Monday, June 23, 2008

We can't all be Wilmshurst

Yesterday I watched the first two parts of the John Adams miniseries produced by HBO earlier this year. While quite interesting, entertaining, visually stunning, and occasionally rousing (the patriotic indoctrination of the founding-fathers-as-demigods I received as a Massachusetts schoolchild remains surprisingly effective,) I realized that I would like to see the same production values applied to an adaptation of Freelon Starbird, a young adult novel told from the perspective of an 18 year old Philadelphian in the Continental Army during its hardships in 1776. I'm read about half of it so far, and I wish that I had been exposed to it as a kid; it paints a much more sobering picture of the complicated political climate in the colonies at the time, and how truly awful the conditions were.

The tale of the American Revolution has been mythologized to such an extent that it is very easy for us to forget how many colonists wanted nothing to do with any sort of rebellion, even if they weren't crazy about the whole taxation-without-representation business. This is portrayed to some extent in John Adams, but perhaps because we're so familiar with the cast of characters and the eventual outcome, it feels glossed over.

A few weeks ago I wrote about those 100 year-old "Masons these days don't study the ritual enough, they don't know what True Freemasonry is" quotes that often get trotted out as proof that Freemasonry is on a steady decline. I somewhat cheekily suggested that maybe all those quotes prove is that there have always been people who are never satisfied with anything. What I was really saying is that just as the uncomfortable or less interesting parts of the American Revolution often get glossed over, I think it quite likely that there were plenty of Masons 100 years ago who were just as dedicated to the Craft as Pike, Mackey, or Wilmshurst, but never saw what all the hullaballoo about esotericism was and never bothered to write books about what Masonry meant to them. Pike, Mackey, Wilmshurst, et al did, and have become canonized over the years; it has become difficult to separate what Freemasonry is from what they felt it was in their experience, in their times.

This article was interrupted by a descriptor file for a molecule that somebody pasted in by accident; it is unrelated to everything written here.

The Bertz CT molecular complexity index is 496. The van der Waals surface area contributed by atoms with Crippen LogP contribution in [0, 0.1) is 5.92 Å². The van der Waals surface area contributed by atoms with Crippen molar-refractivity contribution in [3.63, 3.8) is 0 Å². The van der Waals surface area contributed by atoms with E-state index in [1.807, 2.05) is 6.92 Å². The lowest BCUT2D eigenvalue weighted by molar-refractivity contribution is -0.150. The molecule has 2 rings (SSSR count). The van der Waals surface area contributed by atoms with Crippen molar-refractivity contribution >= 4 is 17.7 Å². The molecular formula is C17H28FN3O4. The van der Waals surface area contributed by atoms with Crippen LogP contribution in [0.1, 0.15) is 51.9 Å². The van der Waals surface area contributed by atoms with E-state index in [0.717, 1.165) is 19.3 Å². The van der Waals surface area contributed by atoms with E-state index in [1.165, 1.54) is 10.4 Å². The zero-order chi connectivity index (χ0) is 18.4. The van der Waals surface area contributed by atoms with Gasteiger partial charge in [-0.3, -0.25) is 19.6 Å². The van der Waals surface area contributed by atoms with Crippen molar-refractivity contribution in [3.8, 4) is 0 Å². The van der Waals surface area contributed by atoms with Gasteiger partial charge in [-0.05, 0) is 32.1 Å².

Again, I say this not to discount the idea that there may be deep esoteric meanings to the rituals, nor to discredit the work of these widely respected Masonic authors... just to point out that our Brothers didn't have Blogger in the 19th and early 20th century, so the perspective that got published is the one that has prevailed.

4 comments:

Masonic Traveler said...

Interesting you mention the Adam's series, I just watched the first two episodes this weekend myself. They were interesting, but I felt lulled in the drama of it.

As to the vigor of Masonic texts, I wonder if you could apply the credo "to victor goes the spoils?"

If no one talked about it, how can one assume their position towards it something? A brother in the Scottish Rite once said to me in every army, you have the warriors and the priests. The warriors tend to be the ones to carry the orders forward while the priests philosophize and talk about whats taking place. It just seems to be the order of things. If you find an intense passion about something, you tend to share it.

Perhaps passion is the guide.

A.C. said...

You're right, it's not fair of me to ascribe attitudes or behaviors to past Brethren without documentation.

"To the victor goes the spoils" makes me a little uncomfortable, though - a corollary to that statement is "history is always written by the victors."

A less speculative analogy I could use would be some of the old-time musicians I've played with around Massachusetts' Pioneer Valley. I've had the pleasure of playing at open sessions with some smoking hot fiddlers with bottomless repertoire and knowledge of dozens of old tunes. They've been playing for years, and clearly play a lot.

As talented and knowledgeable as they are, you won't find them on any record labels... but I don't see that as diminishing their dedication or passion for old-time music.

Masonic Traveler said...

My brother, you are so right, especially about the musicians. I think what we can see in that is the doing rather than the talking about doing.

Perhaps the "to the victors..." was a bit strong, what really was (is) there to win.

A.C. said...

Agreed, Brother! And I think that's what sometimes gets to me about Masonic discourse on the internet... Except for private communication among Brethren of a particular lodge or research society, it is by its very nature almost all talk. (And I'll be the first to admit, I have done plenty of talking over the past year!)

When the talk results in thought-provoking discussions like this, though, perhaps it does lead to doing if we apply our newly-gained insights to our local Lodges.